İstanbul’s panoramic museum enchants visitors with visual feast
The inauguration ceremony of the museum was held on Jan. 31 with the participation of a number of high-level state officials, including Prime Minister Recep Tayyip Erdoğan, State Minister and chief EU negotiator Egemen Bağış, Culture and Tourism Minister Ertuğrul Günay, İstanbul Governor Muammer Güler and İstanbul Mayor Kadir Topbaş. The museum stands as the first of its kind in Turkey and the only full panoramic museum in the world built in a closed space.
As soon as you enter the platform, you experience a short period of amazement as if you have come out to a supernatural open-air landscape. Before you lies the clothing of the 15th century, prepared meticulously by a group of designers, historians and many others to recreate the period in detail.
The three-dimensional picture is supported by impressive sound and visual effects. The ceremonial military music from the famous Ottoman Janissary Band and the sounds of gunfire and cannons make one feel as if they are in the middle of the battle. To enjoy the best view of the picture, watchers are advised to observe it at a minimum distance of 14 meters, the distance at which the three-dimensional optical illusion works best.
The picture depicts what İstanbul looked like on May 29, 1453, the date the city was conquered by the Ottomans. The dome on top of the three-dimensional panoramic picture creates the illusion of a real sky, which makes it seemingly endless both vertically and horizontally though it is actually a circle of 38 meters in diameter. If you look carefully, you can see the silhouette of Sultan Mehmet II, also known as the Conqueror, bedecked with clouds. Some 3,000 square meters of pictures are exhibited in the museum. In the museum, there are also imitations of cannons and powder barrels used during the battle to make viewers feel that the picture is a whole within itself.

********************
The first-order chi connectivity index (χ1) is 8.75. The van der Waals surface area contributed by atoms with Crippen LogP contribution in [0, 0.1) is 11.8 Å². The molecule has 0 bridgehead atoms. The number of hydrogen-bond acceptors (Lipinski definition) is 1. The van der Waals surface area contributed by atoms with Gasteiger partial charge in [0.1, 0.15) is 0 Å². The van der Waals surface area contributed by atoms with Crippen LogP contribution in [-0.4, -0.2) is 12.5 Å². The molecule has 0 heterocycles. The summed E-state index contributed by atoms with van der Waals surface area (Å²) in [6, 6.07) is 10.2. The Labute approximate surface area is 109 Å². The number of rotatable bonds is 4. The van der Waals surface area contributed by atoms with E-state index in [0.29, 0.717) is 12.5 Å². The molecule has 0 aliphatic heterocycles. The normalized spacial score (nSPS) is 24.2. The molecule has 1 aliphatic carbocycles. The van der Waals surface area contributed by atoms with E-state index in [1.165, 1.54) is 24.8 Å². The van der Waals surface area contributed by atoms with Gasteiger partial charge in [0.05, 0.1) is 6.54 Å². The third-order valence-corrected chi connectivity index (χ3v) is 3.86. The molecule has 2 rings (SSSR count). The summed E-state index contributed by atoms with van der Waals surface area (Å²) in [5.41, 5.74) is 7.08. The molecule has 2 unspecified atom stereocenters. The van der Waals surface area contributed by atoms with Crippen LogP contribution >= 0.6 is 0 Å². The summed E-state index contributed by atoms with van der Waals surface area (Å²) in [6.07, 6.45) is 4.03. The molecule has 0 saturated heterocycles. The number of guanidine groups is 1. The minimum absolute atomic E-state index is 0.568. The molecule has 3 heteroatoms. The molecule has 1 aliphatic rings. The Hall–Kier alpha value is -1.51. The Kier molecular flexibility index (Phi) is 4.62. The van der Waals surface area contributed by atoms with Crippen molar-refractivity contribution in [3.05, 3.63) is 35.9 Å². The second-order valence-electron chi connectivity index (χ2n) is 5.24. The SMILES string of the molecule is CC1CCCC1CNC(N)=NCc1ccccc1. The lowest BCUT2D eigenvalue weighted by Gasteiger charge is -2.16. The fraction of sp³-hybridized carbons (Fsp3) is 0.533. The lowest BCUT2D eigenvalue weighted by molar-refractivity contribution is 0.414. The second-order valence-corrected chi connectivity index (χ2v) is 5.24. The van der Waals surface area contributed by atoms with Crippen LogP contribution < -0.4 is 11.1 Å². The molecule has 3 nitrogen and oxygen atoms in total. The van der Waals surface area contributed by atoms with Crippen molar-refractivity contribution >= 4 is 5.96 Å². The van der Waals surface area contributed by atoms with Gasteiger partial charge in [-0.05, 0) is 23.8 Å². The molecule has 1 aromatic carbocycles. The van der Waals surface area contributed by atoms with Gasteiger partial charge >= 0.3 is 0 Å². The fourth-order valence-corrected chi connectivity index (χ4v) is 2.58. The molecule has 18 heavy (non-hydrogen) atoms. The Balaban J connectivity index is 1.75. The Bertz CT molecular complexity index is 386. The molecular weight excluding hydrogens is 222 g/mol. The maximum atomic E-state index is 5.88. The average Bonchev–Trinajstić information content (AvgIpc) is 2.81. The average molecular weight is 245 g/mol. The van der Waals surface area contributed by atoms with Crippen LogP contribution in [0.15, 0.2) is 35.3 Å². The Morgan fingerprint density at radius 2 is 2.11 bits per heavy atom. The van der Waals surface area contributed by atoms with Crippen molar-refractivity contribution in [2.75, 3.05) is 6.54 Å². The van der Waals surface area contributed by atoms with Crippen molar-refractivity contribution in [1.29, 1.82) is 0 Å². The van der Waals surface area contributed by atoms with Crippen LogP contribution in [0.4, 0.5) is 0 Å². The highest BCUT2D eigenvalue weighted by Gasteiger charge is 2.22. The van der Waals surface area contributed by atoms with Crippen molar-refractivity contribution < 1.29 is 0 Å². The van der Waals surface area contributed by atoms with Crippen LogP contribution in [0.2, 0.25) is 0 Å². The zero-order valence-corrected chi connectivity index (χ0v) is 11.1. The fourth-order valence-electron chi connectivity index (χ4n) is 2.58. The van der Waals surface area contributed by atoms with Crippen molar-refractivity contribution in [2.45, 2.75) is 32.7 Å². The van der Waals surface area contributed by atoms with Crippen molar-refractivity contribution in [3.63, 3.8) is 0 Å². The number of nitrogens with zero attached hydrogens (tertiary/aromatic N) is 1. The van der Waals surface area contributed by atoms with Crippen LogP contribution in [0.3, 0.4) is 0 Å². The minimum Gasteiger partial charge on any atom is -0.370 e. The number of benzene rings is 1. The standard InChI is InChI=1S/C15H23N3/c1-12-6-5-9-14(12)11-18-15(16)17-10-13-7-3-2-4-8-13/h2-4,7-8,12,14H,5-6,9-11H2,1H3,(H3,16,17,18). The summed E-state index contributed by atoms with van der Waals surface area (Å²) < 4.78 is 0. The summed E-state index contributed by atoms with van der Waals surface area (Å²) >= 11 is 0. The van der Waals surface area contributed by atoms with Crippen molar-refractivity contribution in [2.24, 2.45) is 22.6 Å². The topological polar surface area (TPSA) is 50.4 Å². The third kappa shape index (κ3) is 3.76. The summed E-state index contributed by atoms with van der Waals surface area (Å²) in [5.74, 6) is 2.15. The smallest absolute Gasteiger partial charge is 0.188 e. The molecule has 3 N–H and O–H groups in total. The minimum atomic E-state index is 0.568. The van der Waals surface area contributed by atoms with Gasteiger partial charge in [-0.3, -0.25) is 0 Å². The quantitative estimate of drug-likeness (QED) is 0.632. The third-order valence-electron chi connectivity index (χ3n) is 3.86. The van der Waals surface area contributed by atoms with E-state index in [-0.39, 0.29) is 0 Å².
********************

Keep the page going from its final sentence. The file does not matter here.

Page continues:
There is also a small model of the picture at the entrance of the museum, where viewers are provided with the opportunity to examine the details of the picture on a smaller surface. The corridor taking visitors to the museum to the floor where the panoramic picture is situated is bedecked with paintings and tableaus which offer broader information on the conquest of İstanbul.
There are currently 30 partial panoramic museums around the world, but the Panorama 1453 History Museum provides a full panorama in a closed area. Among other panoramic museums are the panorama of Napoleon's War in Waterloo, the panorama of Napoleon's War in Moscow and the panorama of the Turkish-Russian Plevne War.
The Panorama 1453 History Museum is the work of a team of eight artists. Among them are project manager Haşim Vatandaş, Ramazan Erkurt (background), Yaşar Zeykanov and Oksana Legka (figures), Ahmet Kaya (storyboard), Hasan H. Dinçer and Murat Efe (computer application) and Atilla Tunca (models).
Project manager Haşim Vatandaş said in one of his previous interviews that they created the 3-D museum with the aim of capturing what the city looked like on May 29, 1453. Vatandaş noted that the city fell to the Ottomans at Topkapı, where the biggest battle took place, where the biggest cannons were placed and where Mehmet the Conqueror established his headquarters. The Ottomans did not draw any pictures depicting the exact moment of the conquest, so the project was particularly difficult, he emphasized.
The project was completed after three years of work and preparation with a budget of TL 2.1 million. The entrance fee is TL 5. Student are allowed to enter the museum for TL 3 and tourists for 10 euros.
The İstanbul Metropolitan Municipality's Kültür A.Ş. believes the Panorama 1453 History Museum will help boost İstanbul's image as a European Capital of Culture (ECOC). The Panorama 1453 History Museum is the most outstanding project to be noted when talking about İstanbul 2010 ECOC, according to museum General Manager Nevzat Bayhan. İstanbul, Turkey's largest city, will host a number of major events next year as part of the İstanbul 2010 ECOC project.
Zaman columnist Abdullah Aymaz dedicated one of his recent columns to the Panorama 1453 History Museum, in which he noted his great appreciation of the work by the project group. "I had visited in the past the panoramic museum depicting the Waterloo battle in Belgium, but having visited our new museum in İstanbul, I realized that this one is 10 times better than the one in Belgium," he remarked.
Aymaz stressed that the museum is a great work, adding that İstanbul needed such artwork to depict its conquest. "I believe those who feel the atmosphere in the museum will be brought to tears. You should absolutely experience this excitement," he noted.